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Stagnant Math Scores: Is Teaching the Key?

The new NAEP scores are out, and at the 4th grade level, the results do not impress. Scores were flat for the first time in nearly two decades, while the upward climb continued at the 8th grade level.

Federal officials generally caution against overinterpreting any given set of NAEP scores, but Massachusetts Commissioner of Education David Driscoll said the results should provide clear incentive to focus on improving math teaching early in the K-12 cycle. Elementary and middle school teachers are usually generalists, who are asked to cover all topics, but Driscoll, who now chairs the panel that oversees NAEP, said too many teachers are not asked to show that they have a grasp of math content knowledge, particularly in state licensure requirements. And when they are asked to show that, they struggle on state certification tests, he said. Driscoll, at a press conference announcing the results, talked about his own state's efforts to toughen math-reporting requirements on teacher-certification exams. He also noted that Massachusetts had increased teacher-preparation requirements in another subject area, literacy, his point being that it can be done in math, too. There are many ideas about how to build content knowledge among elementary math teachers. Some say creating more specialists could be a key.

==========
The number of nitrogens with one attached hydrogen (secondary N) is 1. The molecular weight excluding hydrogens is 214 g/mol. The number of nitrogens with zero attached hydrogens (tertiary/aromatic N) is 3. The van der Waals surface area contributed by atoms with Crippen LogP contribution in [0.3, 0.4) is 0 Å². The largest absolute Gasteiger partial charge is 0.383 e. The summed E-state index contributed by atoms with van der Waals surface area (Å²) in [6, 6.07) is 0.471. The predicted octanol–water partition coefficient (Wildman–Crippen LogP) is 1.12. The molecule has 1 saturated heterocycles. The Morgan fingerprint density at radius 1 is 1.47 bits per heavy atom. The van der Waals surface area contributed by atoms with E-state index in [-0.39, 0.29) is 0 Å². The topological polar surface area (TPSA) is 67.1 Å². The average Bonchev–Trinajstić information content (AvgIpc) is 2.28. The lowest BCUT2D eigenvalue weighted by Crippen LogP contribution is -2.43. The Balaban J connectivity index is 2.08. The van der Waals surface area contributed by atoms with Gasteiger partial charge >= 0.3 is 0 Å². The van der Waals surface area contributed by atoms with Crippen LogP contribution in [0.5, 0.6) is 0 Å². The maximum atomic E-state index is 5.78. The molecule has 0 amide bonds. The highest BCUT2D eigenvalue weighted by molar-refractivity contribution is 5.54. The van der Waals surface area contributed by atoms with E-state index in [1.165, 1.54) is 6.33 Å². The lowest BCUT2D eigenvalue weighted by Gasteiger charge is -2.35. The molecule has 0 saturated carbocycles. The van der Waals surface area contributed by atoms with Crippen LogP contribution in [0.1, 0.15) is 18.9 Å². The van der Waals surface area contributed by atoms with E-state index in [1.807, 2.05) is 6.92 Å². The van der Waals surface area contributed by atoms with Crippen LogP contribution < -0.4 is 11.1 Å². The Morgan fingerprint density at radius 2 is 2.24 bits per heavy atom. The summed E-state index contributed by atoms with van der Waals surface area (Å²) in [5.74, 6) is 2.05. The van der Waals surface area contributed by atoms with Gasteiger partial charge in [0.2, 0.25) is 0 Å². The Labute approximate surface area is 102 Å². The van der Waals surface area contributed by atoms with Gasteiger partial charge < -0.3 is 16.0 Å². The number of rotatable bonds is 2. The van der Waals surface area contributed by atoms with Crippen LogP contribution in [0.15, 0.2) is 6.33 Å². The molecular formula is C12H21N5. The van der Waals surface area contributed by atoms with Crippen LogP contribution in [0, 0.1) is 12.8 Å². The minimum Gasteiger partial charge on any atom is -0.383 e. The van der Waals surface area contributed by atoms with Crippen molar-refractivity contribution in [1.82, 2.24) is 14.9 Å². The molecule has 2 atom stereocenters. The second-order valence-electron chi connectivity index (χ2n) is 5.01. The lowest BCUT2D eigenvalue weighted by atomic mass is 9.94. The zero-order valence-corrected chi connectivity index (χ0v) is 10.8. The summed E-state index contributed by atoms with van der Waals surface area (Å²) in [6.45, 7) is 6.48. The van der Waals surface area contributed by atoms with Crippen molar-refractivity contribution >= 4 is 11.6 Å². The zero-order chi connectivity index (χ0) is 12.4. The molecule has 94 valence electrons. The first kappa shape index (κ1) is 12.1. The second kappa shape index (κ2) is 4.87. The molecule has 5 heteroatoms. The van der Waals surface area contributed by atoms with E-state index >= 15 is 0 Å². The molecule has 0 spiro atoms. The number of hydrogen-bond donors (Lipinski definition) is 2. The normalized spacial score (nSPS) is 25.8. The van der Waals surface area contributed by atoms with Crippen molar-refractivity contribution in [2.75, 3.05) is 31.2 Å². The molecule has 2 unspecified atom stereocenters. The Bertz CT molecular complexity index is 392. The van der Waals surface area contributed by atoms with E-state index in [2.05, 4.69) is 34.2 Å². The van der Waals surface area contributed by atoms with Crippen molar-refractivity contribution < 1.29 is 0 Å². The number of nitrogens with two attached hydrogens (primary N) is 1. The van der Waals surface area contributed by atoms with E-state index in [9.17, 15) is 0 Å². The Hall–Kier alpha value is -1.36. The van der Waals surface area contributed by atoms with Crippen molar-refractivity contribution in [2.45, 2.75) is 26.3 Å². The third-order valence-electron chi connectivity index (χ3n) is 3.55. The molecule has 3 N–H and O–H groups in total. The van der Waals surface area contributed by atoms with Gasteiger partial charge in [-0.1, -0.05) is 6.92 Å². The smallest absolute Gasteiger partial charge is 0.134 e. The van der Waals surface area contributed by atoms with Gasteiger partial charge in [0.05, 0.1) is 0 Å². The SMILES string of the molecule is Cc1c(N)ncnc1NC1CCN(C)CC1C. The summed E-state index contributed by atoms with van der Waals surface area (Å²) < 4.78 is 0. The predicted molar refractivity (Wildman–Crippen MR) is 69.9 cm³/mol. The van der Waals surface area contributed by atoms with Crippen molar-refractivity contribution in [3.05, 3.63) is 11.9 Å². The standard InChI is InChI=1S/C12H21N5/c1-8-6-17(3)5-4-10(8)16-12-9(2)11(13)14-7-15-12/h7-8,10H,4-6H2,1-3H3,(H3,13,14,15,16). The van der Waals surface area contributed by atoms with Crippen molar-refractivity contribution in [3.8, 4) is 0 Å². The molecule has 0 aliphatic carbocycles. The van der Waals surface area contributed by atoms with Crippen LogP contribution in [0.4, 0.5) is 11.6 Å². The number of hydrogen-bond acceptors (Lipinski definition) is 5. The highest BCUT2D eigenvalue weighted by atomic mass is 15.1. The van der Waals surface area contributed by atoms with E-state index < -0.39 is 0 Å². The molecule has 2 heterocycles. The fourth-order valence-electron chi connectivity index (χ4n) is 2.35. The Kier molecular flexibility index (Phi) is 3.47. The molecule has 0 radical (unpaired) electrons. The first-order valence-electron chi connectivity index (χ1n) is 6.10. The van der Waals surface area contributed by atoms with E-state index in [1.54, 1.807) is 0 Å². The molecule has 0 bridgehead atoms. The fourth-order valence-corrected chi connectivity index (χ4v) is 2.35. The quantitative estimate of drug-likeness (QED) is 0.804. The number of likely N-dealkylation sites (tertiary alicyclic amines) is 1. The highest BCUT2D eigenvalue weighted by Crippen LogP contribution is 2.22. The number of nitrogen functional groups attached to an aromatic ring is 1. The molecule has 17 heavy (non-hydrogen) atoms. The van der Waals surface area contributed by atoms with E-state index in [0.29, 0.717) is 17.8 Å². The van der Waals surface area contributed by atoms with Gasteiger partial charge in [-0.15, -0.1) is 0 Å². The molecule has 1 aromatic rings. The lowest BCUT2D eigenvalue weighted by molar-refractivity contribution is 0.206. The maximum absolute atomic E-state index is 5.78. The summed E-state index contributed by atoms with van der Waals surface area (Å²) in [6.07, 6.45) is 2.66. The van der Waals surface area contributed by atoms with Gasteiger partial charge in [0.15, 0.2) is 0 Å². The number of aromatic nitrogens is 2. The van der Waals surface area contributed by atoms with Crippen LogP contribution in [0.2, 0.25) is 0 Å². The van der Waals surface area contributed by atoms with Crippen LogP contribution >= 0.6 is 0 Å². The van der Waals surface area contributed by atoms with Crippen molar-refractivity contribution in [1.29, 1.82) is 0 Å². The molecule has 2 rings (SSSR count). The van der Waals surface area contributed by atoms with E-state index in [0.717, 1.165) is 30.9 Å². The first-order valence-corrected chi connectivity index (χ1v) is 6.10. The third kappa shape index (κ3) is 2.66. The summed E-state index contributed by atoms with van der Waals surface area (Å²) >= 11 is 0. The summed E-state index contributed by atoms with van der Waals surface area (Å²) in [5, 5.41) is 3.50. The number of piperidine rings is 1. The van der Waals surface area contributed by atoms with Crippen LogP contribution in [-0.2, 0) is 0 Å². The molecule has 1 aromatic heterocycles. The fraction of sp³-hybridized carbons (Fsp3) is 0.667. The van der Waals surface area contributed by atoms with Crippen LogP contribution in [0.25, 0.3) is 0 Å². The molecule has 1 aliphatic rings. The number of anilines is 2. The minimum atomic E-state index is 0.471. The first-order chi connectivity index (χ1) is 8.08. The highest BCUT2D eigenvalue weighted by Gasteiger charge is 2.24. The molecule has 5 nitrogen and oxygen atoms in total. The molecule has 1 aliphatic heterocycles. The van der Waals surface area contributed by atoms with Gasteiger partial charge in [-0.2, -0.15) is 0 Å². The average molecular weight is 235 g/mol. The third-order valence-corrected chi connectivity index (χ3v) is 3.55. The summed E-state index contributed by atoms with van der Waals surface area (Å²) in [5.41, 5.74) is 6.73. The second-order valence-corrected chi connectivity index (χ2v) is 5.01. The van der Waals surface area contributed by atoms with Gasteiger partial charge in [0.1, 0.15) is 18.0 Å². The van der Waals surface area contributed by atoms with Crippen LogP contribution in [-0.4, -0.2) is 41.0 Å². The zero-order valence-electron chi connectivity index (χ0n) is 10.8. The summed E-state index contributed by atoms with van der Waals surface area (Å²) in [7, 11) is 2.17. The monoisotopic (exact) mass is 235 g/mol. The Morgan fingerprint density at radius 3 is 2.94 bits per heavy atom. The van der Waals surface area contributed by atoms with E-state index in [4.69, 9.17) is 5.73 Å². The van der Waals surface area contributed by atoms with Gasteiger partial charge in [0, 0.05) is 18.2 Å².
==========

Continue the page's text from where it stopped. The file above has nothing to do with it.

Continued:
Driscoll backed up his argument with NAEP data: Information collected on this test shows that 8th graders whose teachers had majored in math scored 9 points better than peers taught by educators who did not.

"Strong content knowledge needs attention," said Driscoll, the head of the National Assessment Governing Board. Teachers at early grades, he added, "provide the building blocks for mathematics."

Driscoll was also asked about the link between NAEP and ongoing efforts to establish common academic standards across states. He noted the strides made by a cluster of New England states—New Hampshire, Rhode Island, and Vermont—which have taken part in their own effort to establish common standards and assessments, the New England Common Assessment Program. It's reasonable to assume, Driscoll said, that those states' gains have "something to do with the standards."

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